Study finds that losing weight may reduce risk for type 2 diabetes. Photo by Vidmir Raic/Pixabay
Dec. 10 (UPI) -- Those with a family history of type 2 diabetes can still reduce their risk for developing the disease by maintaining a healthy weight, a new study has found.
In new research published Tuesday in the journal PLOS Medicine, an international team of experts on diabetes and cardiovascular health found that a 1 kg/m squared reduction in body mass index, or BMI, in non-overweight individuals reduced reduced their risk for developing type 2 diabetes by as much as 37 percent.
The U.S. Centers for Disease Control and Prevention describes BMI as an "indicator of high body fatness" that can be used to "screen for weight categories that may lead to health problems."
BMI is calculated by taking a person's weight in kilograms dividing it by their square of height in meters.
"These findings suggest that all individuals can substantially reduce their type 2 diabetes risk through weight loss," study co-author Manuel Rivas, assistant professor of biomedical data science at Stanford University, said in a statement.
According to the CDC, as many as 30 million Americans have diabetes. Some 90 percent have type 2 diabetes.
A family history of type 2 diabetes is considered a risk factor for the disease, but lifestyle choices -- including poor diet and lack of exercise -- can also increase a person's risk for developing insulin resistance, which is its key trait. Type 2 diabetes is most often diagnosed in older adults, unlike type 1 diabetes, which is a genetic disease and thus strikes children.
For the PLOS Medicine study, Rivas and his colleagues enrolled nearly 300,000 British adults between 40 and 69 years of age, using data from the UK Biobank, a storehouse of blood, urine and saliva samples available for analysis. Nearly 5 percent of the participants had a diagnosis of type 2 diabetes.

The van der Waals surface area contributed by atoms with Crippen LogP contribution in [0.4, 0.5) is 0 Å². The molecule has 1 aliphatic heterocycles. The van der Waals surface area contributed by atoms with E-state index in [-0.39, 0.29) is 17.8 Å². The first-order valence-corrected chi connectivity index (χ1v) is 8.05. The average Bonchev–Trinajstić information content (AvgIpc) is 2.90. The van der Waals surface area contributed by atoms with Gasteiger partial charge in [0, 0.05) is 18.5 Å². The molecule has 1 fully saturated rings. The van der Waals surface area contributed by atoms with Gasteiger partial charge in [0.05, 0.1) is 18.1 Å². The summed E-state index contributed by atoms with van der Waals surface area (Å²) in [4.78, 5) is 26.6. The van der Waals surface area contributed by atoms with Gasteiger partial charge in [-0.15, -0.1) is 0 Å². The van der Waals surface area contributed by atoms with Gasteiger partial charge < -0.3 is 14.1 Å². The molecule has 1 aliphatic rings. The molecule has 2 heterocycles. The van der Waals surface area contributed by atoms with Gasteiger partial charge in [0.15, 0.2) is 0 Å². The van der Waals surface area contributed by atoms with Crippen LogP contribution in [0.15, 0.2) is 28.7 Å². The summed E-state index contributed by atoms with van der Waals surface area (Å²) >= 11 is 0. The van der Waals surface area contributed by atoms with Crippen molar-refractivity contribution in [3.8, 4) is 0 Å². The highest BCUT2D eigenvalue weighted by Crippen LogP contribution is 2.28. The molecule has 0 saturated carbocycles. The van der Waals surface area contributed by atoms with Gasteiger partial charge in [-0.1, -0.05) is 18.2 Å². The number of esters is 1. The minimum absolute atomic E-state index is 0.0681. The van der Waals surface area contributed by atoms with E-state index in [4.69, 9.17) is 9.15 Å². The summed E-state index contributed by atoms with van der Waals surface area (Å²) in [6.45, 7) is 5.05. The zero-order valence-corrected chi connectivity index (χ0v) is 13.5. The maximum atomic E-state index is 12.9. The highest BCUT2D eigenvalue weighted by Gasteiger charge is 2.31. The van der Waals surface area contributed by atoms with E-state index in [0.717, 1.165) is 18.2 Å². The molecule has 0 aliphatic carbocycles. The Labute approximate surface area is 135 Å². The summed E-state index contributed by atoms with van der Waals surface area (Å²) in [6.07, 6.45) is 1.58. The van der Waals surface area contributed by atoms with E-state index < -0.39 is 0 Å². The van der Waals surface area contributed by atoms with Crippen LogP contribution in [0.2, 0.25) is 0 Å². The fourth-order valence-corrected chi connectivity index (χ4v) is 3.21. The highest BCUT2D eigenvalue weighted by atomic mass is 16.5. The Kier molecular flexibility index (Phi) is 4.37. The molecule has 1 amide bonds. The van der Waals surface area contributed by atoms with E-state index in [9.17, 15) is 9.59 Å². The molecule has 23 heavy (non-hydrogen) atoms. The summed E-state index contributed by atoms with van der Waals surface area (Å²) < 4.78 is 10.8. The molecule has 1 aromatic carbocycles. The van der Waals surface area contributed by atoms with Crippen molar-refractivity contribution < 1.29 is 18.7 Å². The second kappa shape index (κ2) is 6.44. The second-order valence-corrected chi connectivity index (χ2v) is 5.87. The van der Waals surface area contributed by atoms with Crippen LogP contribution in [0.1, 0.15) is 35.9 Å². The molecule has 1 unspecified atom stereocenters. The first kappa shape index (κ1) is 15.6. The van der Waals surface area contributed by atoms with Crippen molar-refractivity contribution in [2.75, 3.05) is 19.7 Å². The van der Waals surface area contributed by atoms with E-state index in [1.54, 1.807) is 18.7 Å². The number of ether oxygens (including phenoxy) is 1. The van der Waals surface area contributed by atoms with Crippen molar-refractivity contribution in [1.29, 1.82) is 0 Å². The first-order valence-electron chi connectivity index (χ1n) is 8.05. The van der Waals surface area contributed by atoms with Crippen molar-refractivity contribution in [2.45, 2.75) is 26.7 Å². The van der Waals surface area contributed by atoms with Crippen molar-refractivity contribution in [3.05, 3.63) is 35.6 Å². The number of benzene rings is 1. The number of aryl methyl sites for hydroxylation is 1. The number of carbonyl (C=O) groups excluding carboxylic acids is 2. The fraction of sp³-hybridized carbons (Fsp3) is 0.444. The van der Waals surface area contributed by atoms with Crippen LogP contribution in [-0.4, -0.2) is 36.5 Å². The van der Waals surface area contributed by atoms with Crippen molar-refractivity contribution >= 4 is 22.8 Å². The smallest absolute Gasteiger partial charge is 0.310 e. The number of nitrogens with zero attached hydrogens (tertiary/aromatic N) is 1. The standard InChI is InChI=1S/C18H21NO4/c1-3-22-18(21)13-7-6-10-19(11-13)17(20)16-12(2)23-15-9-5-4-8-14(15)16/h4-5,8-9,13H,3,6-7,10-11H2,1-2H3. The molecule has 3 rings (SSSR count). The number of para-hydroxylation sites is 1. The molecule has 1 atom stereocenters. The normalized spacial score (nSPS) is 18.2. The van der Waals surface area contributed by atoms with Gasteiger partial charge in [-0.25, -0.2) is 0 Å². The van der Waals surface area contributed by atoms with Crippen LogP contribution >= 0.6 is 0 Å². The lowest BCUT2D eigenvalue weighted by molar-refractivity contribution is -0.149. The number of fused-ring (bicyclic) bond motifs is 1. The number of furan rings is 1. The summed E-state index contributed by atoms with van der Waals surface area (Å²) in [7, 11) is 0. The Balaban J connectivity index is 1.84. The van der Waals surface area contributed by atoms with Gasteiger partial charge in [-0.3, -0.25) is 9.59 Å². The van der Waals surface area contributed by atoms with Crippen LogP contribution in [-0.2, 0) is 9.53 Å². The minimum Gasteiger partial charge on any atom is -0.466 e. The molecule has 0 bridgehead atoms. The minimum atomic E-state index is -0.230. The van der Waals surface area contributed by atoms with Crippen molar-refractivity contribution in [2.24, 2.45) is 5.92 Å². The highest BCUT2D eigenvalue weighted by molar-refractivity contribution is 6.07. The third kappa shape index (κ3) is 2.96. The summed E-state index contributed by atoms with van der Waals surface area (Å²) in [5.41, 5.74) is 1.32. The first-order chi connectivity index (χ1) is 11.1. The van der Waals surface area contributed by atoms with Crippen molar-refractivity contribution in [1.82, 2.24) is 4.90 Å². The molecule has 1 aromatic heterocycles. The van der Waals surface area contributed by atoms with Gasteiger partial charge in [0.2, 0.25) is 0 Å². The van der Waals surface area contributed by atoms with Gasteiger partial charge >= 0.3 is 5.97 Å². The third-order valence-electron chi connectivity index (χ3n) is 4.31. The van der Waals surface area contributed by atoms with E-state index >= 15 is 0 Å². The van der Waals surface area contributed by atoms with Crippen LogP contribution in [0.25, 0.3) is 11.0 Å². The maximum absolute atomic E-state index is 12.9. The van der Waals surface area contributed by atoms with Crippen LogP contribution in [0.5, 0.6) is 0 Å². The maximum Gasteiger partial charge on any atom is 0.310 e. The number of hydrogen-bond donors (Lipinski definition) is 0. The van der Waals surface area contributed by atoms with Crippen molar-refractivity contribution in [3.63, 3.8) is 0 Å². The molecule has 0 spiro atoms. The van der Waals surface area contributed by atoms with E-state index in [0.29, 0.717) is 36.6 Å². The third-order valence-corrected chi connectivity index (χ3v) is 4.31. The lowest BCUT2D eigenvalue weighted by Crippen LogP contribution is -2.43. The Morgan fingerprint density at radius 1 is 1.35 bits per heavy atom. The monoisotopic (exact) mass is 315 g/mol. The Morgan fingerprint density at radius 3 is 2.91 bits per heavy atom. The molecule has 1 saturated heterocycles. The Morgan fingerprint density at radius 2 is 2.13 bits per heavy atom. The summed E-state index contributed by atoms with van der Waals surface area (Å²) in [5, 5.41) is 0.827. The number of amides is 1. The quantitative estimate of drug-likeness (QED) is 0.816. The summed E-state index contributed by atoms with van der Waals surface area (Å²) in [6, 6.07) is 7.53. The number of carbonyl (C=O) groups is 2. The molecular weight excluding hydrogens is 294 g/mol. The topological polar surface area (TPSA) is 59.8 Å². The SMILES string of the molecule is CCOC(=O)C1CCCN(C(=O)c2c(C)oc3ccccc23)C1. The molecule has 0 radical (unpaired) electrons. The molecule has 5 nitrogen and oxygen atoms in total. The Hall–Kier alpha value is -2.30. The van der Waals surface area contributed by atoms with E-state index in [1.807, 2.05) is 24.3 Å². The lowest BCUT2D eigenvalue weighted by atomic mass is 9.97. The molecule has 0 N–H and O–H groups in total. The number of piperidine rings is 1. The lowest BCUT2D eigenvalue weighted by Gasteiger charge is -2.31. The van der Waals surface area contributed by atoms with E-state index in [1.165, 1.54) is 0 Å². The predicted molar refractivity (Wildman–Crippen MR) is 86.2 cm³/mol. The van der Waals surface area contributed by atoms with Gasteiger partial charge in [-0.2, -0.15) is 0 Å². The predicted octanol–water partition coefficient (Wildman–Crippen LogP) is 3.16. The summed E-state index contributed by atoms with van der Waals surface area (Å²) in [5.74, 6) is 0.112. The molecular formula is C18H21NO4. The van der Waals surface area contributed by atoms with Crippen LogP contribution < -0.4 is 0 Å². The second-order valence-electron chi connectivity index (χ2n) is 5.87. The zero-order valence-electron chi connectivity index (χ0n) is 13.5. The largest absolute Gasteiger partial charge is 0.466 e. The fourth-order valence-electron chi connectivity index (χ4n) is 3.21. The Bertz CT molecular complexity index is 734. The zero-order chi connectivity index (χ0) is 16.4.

According to the researchers, type 2 diabetes risk is associated with higher BMI, a family history of the disease and genetic risk factors. They noted that in people with a BMI less than 25 who were not overweight and had no family history of type 2 diabetes, a 1 kg/m squared reduction in BMI led to a 1.37-fold reduction in disease prevalence.
Obese individuals with a family history of the disease were also able to reduce their diabetes risk by 21 percent by reducing their BMI.
The authors of the study note that weight-loss interventions have shown demonstrable benefit for reducing the risk of type 2 diabetes in high-risk and prediabetic individuals but have not been well-studied in people at lower risk for the disease.
While the findings are regarded as potentially significant, the authors emphasize that more research as needed -- particularly since their study didn't study specific weight-loss interventions.
Although the new analysis "can determine that lower lifetime BMI is protective against diabetes, that does not necessarily imply weight loss later in life, after carrying excess weight for decades, would have the same result," Rivas said.